Navimie of The Daily Frostwolf – Druid Edition poked me yesterday, reminding me that it had been 3 weeks since my last update!
While I do write for you, I also write for myself. I have a great personal perceived need to put this on (digital) paper.
Fair Warning – This post exceeds 1200 words.
A few people know what position I’m going for in the USAF. Most don’t, however. There is a reason for that. I’ve stayed relatively anonymous on my blog since it’s inception. I especially don’t go into my RL job very often.
As far as I can remember, I’ve never actually mentioned what I do.
Again, there is a reason.
You see, I’ve worked in the area of Religion/Church for around 15 years.
That should be enough to scare most people away.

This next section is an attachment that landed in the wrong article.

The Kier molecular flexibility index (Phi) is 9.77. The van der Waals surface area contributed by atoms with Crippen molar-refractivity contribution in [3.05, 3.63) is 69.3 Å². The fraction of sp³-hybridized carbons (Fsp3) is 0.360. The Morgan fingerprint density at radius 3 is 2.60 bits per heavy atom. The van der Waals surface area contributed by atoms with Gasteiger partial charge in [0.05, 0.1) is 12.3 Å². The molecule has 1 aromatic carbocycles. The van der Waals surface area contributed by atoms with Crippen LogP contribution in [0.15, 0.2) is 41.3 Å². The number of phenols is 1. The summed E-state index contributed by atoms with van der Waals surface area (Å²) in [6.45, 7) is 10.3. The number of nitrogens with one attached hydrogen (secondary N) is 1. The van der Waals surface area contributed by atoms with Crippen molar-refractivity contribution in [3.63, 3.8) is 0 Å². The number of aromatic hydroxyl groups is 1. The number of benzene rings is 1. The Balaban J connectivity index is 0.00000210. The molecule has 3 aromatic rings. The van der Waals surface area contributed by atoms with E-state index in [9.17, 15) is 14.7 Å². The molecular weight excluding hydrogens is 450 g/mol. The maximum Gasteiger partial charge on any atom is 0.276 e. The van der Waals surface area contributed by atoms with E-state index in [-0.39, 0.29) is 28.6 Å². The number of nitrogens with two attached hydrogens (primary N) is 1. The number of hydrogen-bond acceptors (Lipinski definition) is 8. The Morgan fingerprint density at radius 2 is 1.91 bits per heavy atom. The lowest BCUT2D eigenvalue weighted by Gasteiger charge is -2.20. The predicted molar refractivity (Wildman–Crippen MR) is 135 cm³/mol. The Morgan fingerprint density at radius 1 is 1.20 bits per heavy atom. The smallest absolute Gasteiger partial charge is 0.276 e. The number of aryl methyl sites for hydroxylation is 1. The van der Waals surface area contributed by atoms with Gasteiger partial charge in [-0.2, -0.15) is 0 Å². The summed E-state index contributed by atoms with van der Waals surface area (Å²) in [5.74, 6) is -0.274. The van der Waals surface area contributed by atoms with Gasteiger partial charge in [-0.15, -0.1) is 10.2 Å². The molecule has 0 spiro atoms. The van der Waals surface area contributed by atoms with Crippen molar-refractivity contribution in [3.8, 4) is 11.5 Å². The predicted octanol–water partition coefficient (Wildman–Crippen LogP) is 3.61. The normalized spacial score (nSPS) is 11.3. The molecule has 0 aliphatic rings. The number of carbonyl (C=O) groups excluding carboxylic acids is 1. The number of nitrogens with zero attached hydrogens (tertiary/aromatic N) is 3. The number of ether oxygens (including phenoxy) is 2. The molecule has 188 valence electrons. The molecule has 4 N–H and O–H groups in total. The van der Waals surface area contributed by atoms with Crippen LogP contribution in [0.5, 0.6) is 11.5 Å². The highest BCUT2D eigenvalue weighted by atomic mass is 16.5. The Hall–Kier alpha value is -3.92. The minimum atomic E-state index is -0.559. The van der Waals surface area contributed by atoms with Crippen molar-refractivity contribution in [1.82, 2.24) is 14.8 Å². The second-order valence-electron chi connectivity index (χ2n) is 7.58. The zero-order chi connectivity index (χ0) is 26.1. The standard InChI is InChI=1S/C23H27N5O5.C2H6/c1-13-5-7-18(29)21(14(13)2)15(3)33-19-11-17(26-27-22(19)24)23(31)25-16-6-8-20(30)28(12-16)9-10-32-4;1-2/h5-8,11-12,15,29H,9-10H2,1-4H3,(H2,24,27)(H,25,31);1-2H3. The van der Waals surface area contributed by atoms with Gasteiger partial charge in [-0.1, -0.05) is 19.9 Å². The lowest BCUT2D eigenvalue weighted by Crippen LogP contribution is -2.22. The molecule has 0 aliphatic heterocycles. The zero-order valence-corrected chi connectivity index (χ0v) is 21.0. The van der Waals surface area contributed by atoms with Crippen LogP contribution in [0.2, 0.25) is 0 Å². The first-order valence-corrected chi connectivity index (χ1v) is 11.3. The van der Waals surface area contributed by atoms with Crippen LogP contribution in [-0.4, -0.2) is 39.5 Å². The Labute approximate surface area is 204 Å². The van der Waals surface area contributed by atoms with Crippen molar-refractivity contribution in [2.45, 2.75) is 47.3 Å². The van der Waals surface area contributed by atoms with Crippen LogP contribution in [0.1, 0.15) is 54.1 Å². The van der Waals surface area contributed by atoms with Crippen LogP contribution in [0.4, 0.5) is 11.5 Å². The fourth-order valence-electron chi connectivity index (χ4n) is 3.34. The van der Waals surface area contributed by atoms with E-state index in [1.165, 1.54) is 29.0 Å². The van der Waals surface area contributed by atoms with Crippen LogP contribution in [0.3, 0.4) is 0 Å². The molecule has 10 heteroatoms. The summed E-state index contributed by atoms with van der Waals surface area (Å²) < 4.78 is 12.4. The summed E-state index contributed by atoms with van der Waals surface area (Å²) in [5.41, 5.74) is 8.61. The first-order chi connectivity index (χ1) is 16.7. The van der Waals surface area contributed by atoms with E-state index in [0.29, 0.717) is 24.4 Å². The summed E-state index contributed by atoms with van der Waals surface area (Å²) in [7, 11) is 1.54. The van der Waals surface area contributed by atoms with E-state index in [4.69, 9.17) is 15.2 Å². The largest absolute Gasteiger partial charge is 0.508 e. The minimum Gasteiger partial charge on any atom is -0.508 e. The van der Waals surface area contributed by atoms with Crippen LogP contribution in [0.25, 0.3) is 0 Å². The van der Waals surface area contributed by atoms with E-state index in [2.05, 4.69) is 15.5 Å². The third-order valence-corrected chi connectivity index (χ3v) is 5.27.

As you can imagine, I’m trying to enter the USAF as a Chaplain.
If everything goes as planned, I will start out as a (most likely) a Captain (O3). I’ve got great military references on my application, great work experience, and a great education. Thus far, I’ve excelled in everything they’ve asked of me.
At least, until I got to MEPS.
TLD;R – Z needs a Dental Waiver. MEPS was quite an experience!
The Chief Medical Officer seemed pretty positive that I would get one; but that still makes me currently “unfit for service.” It will be 3-4 weeks before I find out whether or not I get one.
If I don’t get one, then I believe I will still be given the opportunity to get things fixed on my own. That means we’ll be spending a healthy amount of $$$ to get everything fixed.
I’m extremely embarrassed about the whole thing.
That being said, the process was quite an experience!